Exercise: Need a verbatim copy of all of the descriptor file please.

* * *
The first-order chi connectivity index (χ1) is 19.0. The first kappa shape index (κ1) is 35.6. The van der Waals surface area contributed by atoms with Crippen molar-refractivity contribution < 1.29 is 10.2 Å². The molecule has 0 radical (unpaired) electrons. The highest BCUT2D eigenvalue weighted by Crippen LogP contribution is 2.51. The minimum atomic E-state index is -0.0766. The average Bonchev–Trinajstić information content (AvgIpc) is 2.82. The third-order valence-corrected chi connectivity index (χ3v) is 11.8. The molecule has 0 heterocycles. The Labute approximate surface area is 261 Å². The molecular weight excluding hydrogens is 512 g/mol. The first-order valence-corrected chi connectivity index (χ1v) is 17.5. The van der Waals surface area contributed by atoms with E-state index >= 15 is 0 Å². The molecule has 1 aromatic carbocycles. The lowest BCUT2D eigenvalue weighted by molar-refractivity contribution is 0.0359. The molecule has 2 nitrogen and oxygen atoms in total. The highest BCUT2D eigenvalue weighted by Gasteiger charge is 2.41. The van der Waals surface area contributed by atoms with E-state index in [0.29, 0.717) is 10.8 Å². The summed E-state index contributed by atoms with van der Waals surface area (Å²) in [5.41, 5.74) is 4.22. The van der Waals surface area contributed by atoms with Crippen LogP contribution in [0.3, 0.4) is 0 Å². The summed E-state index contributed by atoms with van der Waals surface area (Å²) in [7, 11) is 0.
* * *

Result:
The first-order chi connectivity index (χ1) is 19.0. The first kappa shape index (κ1) is 35.6. The van der Waals surface area contributed by atoms with Crippen molar-refractivity contribution < 1.29 is 10.2 Å². The molecule has 0 radical (unpaired) electrons. The highest BCUT2D eigenvalue weighted by Crippen LogP contribution is 2.51. The minimum atomic E-state index is -0.0766. The average Bonchev–Trinajstić information content (AvgIpc) is 2.82. The third-order valence-corrected chi connectivity index (χ3v) is 11.8. The molecule has 0 heterocycles. The Labute approximate surface area is 261 Å². The molecular weight excluding hydrogens is 512 g/mol. The first-order valence-corrected chi connectivity index (χ1v) is 17.5. The van der Waals surface area contributed by atoms with E-state index >= 15 is 0 Å². The molecule has 1 aromatic carbocycles. The lowest BCUT2D eigenvalue weighted by molar-refractivity contribution is 0.0359. The molecule has 2 nitrogen and oxygen atoms in total. The highest BCUT2D eigenvalue weighted by Gasteiger charge is 2.41. The van der Waals surface area contributed by atoms with E-state index in [0.29, 0.717) is 10.8 Å². The summed E-state index contributed by atoms with van der Waals surface area (Å²) in [5.41, 5.74) is 4.22. The van der Waals surface area contributed by atoms with Crippen LogP contribution in [0.3, 0.4) is 0 Å². The summed E-state index contributed by atoms with van der Waals surface area (Å²) in [7, 11) is 0.